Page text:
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Soccer: Aspen girls shock rival Longhorns

Jon Maletz
The Aspen Times
Aspen, CO Colorado
Jon Maletz/The Aspen TimesThe Skiers' Anna Stevens collides with a Basalt player during Thursday's game at Aspen High School. The Skiers won, 4-1.
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ASPEN – Minutes after the final whistle sounded Thursday afternoon, Skiers girls soccer players gathered in a far corner of the pitch for a team photo.

“Make sure you get the scoreboard in the shot,” someone shouted to the assistant coach holding the camera.

This was a moment worth documenting. Wins like this do not come along very often.

The entire roster was in elementary or middle school the last time Aspen knocked off perennial 3A Western Slope power Basalt. A senior-laden Skiers squad was hoping to reverse recent history in this valley rivalry, which has been decidedly one-sided for the last decade.

It took a major step in that direction on a warm afternoon at Aspen High. The Skiers shook off a slow start with four unanswered goals – two from Annie Graber – to down the Longhorns, 4-1, notching what is believed to be their first victory over Basalt since April 2006.

“These players have been together for a long time. They deserved this,” Aspen head coach John Gillies said. “They showed they’ve got a lot of heart today.”

Added Graber: “I don’t have words. I’m so excited.”

In the years since 2006’s 3-1 win, one that snapped a seven-year losing streak against the Longhorns, the Skiers have been anything but pushovers. They lost two close games to Basalt last spring and fell in overtime and battled to a 2-2 draw during the 2010 season.

Aspen (3-0) made one very loud statement Thursday, one sparked on a corner kick about five minutes before halftime.

With the score knotted at one, Tati Armstrong positioned the ball, then lofted a shot into a crowded box. Graber, situated on the near post, pounced.

“[Gillies] always has me standing in the back waiting for it – he knows I like to head it,” Graber said. “I dove down and I felt the ball hit my head, but I thought it went straight up. Then, everyone jumped on me and said, ‘It went in! It went in!’ I was like, ‘Really?’ I had no idea.”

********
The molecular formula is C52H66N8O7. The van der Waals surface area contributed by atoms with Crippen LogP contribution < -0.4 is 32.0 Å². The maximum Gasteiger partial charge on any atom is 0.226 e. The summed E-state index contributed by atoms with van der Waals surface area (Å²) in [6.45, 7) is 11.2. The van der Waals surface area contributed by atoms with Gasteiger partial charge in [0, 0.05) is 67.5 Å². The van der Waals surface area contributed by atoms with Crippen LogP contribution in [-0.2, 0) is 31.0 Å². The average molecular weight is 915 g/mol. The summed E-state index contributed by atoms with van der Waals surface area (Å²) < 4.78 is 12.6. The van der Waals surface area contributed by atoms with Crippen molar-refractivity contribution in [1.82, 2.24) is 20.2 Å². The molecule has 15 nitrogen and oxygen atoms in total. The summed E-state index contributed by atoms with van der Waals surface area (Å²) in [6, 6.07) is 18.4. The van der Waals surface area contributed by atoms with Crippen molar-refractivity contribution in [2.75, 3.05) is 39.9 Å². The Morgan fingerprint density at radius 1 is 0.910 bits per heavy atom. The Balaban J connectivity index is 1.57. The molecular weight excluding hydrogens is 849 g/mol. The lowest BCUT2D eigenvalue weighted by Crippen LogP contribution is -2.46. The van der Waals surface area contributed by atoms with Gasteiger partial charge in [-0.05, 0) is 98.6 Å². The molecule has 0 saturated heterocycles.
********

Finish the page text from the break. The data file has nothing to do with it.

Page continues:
The Longhorns (1-1), who controlled possession for the game’s first 10 to 15 minutes and jumped out to an early lead on a 10th-minute goal from senior Katie King, appeared to be surprised, too.

“There was no intensity, no desire [after that goal],” Basalt head coach Makenzie Eshelman said. “It was ugly. We stooped down to their level of play. When a team plays kick-and-run, you have to play possession to get it back. All we did was kick it right back to them.”

The home team took advantage. It produced the equalizer in the 30th minute, when a loose ball rolled out to Annabelle Wilcox, who floated a high shot over the Longhorns’ goalkeeper and into the back of the net.

Graber kept that momentum going, then the Skiers put this one away with dominant play in the final 40 minutes.

Wilcox was in the middle of the action again in the 68th minute, chasing down a loose ball deep in Basalt’s end that appeared to be heading out of play. The junior then alertly passed to a streaking Graber, who turned and fired a shot from a difficult angle that bounded into the goal.

While it all but shut down the Longhorns’ offensive attack, Aspen continued to control the ball and apply pressure. That effort resulted in another score in the final two minutes. Junior Yosaline Ayala, who produced both goals in Tuesday’s double-overtime win over Roaring Fork, connected from close range, causing the home sideline to erupt.

“We did the same thing against Roaring Fork – I think they only had two shots. We’ve been keeping them out, and I know we can score goals,” Gillies said. “We clicked today.”

“That was the best we’ve played so far,” Graber added. “I’m so proud of this team. This should boost our confidence. I think we’re pretty ready for Coal Ridge [at home at 4 p.m. Monday].”

Eshelman expects a different Longhorns team will take the field at 4 p.m. Tuesday, when they host the Rams.

“I’ve never lost to Aspen. I don’t like losing, and neither do they,” she said. “I just told them that it’s better to have this conversation about heart and intensity level now than halfway through the season. … They always say that you learn a lot more from a loss. I think they’re angry and they’re going to bounce back. I’m scared of what they’re going to look like – in a good way.”

jmaletz@aspentimes.com


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